Don’t feed the beast

Just because a story appears online, doesn’t make it true. The internet is great, but it can also be used to spread disinformation in the form of misleading news and content. When shared, disinformation can take on a life of its own, and have some serious consequences. It can lead to health scares, false accusations and potentially damaging hoax stories. It’s not always easy to spot, so using the S.H.A.R.E checklist can help you make sure that you don’t feed the beast.

What does it mean for me?

Health scares

Measles can affect your hearing and cause blindness. Misleading information about vaccines can leave the most vulnerable at risk. Please click here for further information on vaccinations.

False accusations

Recently, a widely shared video claiming to show extremists rioting in Birmingham was actually a clip of football fans in Switzerland fighting after a match.

Hoax stories

Incorrect reports of violent outbreaks during the riots in 2011, led to widespread panic, and in some cases were believed to have fuelled more rioting and escalated the seriousness of the situation.

Use the S.H.A.R.E checklist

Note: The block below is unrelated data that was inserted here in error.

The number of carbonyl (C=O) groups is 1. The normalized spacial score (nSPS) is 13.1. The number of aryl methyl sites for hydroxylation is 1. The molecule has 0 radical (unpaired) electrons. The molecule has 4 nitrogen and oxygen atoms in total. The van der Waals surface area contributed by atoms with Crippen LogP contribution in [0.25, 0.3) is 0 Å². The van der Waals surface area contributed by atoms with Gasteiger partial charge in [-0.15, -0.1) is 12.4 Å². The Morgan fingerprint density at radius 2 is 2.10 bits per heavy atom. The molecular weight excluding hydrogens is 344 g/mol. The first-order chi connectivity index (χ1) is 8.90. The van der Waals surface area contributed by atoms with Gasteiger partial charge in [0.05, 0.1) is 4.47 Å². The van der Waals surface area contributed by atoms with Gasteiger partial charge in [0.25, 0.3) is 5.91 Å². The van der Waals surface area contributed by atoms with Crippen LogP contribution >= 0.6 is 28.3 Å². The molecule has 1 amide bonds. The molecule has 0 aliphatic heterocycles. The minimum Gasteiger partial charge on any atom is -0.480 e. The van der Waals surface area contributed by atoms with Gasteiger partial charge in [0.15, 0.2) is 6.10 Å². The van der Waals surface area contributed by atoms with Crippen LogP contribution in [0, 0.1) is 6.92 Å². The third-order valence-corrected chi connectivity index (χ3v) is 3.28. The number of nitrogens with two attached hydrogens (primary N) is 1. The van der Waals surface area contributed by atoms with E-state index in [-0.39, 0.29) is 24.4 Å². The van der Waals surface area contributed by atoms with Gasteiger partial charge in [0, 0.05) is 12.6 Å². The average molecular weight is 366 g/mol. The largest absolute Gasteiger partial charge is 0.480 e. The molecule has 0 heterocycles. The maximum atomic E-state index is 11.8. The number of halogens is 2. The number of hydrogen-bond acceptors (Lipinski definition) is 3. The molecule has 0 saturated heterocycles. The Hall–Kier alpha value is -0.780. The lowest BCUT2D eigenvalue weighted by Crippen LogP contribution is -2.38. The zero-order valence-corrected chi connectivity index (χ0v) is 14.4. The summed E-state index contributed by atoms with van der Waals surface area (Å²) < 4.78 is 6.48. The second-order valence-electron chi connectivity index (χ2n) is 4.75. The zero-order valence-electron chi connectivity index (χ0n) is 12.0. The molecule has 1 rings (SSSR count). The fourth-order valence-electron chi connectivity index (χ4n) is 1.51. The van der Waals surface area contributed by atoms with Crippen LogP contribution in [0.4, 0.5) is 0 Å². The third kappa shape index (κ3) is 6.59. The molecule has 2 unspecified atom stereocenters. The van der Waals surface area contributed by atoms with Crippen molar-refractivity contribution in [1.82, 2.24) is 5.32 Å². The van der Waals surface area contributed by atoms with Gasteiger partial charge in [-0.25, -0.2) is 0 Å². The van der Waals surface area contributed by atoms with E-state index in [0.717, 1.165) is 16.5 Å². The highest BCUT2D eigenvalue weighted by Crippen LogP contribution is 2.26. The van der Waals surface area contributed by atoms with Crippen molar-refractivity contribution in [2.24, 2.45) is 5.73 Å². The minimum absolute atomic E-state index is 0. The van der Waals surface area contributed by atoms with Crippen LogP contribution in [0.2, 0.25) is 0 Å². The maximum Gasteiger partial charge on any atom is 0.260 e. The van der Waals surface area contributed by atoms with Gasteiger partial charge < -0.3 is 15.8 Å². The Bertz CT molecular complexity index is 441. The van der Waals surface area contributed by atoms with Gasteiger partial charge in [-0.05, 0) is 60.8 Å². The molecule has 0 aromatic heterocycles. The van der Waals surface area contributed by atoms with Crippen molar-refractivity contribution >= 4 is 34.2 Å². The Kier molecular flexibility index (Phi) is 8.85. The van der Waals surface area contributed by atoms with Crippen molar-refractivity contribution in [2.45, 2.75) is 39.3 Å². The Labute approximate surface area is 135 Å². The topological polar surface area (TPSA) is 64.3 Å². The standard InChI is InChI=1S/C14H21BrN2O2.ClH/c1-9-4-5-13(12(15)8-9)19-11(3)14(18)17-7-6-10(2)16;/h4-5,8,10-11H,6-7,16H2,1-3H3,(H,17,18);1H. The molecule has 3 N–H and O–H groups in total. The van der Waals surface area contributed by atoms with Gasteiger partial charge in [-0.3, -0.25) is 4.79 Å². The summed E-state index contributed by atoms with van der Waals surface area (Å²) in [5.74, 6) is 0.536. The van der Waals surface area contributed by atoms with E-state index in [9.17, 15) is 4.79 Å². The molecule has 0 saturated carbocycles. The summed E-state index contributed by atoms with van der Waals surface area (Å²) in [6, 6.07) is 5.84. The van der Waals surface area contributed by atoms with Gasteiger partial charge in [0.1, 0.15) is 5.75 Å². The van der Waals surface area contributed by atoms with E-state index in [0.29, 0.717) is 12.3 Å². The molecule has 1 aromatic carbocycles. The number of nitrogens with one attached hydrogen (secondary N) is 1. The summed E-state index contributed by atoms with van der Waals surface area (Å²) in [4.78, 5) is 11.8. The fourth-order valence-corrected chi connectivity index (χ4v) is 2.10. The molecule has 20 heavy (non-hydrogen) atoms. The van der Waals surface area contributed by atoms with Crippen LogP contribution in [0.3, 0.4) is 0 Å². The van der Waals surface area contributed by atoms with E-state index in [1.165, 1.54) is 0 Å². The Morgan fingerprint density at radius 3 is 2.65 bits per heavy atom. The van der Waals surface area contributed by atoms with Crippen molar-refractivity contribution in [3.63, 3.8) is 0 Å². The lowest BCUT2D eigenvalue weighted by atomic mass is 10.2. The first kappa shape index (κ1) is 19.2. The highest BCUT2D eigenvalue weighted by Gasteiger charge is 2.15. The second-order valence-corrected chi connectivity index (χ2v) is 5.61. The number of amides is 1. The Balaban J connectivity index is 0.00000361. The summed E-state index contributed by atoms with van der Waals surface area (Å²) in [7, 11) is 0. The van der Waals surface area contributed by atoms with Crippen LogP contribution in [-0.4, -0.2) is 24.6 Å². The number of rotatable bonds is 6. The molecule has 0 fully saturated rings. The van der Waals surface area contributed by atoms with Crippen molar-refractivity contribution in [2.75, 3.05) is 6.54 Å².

Before you like, comment or share online, use the S.H.A.R.E checklist to make sure you’re not contributing to the spread of harmful content.

  • S


    Make sure that the story is written by a source you trust, with a reputation for accuracy. If it’s from an unfamiliar organisation, check for a website’s ‘About’ section to learn more.

  • H


    Always read beyond the headline. If it sounds unbelievable, it very well might be. Be wary if something doesn’t seem to add up.

  • A


    Make sure you check the facts. Just because you have seen a story several times, doesn’t mean it’s true. If you’re not sure, look at fact checking websites and other reliable sources to double check.

  • R


    Check whether the image looks like it has been or could have been manipulated. False news stories often contain retouched photos or re-edited clips. Sometimes they are authentic, but have been taken out of context.

  • E


    Many false news stories have phony or look-alike URLs. Look out for misspellings, bad grammar or awkward layouts.